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2017 Agenda and Abstracts | < Previous Next >


2017 OMIG Abstract 25

Acanthamoeba Keratitis: Are Recent Infections More Severe?
Mehdi Roozbahani MD, Kristin M. Hammersmith, MD, Sophia Y. Siu, MD, Christopher J. Rapuano, MD,
and Parveen K. Nagra, MD
Cornea Service, Wills Eye Institute, Jefferson Medical College, Thomas Jefferson University, Philadelphia, Pennsylvania

Purpose: Acanthamoeba keratitis (AK) infection is a devastating condition that often results in poor outcomes. There is concern that recent AK infections have had worse outcomes than reported in previous literature. The purpose of our study is to report the recent outcomes of a large series of AK infections and identify risk factors for failure of treatment.

Methods: A retrospective review identified 68 patients that were diagnosed with AK and treated at our institution from January 1, 2009 to December 31, 2015. Sixty patients had complete follow-up data and were included in our study. Patient demographics, clinical details, treatment protocols, and outcomes were collected. Treatment failure was defined as requiring penetrating keratoplasty (PKP) and/or having best-corrected visual acuity (BCVA) worse than 20/100 at the last follow-up. Univariate analysis and multivariate logistic regression were performed to identify independent predictors of treatment failure.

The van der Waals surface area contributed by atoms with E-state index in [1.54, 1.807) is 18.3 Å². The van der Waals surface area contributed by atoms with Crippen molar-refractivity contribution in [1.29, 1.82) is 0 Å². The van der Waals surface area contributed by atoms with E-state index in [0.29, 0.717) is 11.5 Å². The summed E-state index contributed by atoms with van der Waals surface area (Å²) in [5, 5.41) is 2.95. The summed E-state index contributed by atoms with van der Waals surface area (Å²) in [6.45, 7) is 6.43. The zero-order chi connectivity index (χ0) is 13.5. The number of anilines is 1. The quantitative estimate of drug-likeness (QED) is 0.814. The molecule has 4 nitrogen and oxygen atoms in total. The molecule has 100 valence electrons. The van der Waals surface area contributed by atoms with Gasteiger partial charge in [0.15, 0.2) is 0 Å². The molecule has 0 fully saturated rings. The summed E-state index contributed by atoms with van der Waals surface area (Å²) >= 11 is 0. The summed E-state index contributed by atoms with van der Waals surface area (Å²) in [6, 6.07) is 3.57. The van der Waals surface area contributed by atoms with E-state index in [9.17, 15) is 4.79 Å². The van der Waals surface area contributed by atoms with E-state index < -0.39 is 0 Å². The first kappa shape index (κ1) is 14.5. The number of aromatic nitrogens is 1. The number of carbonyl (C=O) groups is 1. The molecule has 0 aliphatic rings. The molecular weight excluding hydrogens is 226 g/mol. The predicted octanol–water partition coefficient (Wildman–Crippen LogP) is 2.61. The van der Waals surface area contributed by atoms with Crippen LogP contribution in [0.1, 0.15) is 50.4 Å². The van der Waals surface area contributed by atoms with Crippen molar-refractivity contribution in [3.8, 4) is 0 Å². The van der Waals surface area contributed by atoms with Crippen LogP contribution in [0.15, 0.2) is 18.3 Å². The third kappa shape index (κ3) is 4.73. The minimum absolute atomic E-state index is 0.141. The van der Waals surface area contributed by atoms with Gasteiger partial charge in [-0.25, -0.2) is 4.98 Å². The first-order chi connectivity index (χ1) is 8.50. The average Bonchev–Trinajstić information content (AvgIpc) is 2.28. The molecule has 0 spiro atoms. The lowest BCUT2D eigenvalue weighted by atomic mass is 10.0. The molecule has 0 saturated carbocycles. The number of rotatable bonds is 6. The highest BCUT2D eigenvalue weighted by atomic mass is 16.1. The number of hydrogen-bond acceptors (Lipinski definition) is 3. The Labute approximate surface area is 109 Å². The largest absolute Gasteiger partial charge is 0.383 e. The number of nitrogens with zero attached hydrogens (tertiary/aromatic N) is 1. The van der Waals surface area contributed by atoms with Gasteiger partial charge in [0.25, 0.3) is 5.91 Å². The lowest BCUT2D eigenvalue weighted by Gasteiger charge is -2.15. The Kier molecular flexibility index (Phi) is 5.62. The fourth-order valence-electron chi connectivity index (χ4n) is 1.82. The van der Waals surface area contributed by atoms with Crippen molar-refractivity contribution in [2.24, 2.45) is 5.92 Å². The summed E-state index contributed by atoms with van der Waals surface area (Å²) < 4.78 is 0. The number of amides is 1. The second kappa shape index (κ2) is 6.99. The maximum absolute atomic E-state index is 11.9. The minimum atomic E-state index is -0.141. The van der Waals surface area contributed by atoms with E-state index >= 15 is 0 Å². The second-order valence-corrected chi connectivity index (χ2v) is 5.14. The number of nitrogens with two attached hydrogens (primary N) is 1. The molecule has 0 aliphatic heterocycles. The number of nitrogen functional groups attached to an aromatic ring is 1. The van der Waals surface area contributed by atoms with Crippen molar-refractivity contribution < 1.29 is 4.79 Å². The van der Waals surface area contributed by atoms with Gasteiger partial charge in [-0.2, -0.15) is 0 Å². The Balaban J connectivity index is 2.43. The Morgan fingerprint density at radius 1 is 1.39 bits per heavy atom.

Results: From 2009 to 2011, 7 of 26 eyes (27%) failed treatment. In comparison, from 2012 to 2015, 18 of 34 eyes (53%) failed treatment (p=0.043). Univariate analysis demonstrated that failure was associated with older age, longer duration of symptoms prior to presentation, poorer presenting BCVA, and positive diagnosis on pathology. Multivariate analysis identified worse initial BCVA and longer duration of symptoms prior to presentation as independent risk factors for treatment failure of AK. Increasing age trended towards significance in our multivariate model.

Conclusions: Our study shows a high rate of AK treatment failure at a large academic institution.  AK cases from 2012-15 had worse outcomes compared with cases from 2009-11(p=0.043), which was approaching significance. A study conducted at our institution from 2004-08 found that 35% of eyes failed treatment (p=0.33). Older patients with longer duration of symptoms prior to presentation and worse initial BCVA need to be counseled about possible poor outcomes.

Disclosure: N


2017 Agenda and Abstracts | < Previous Next >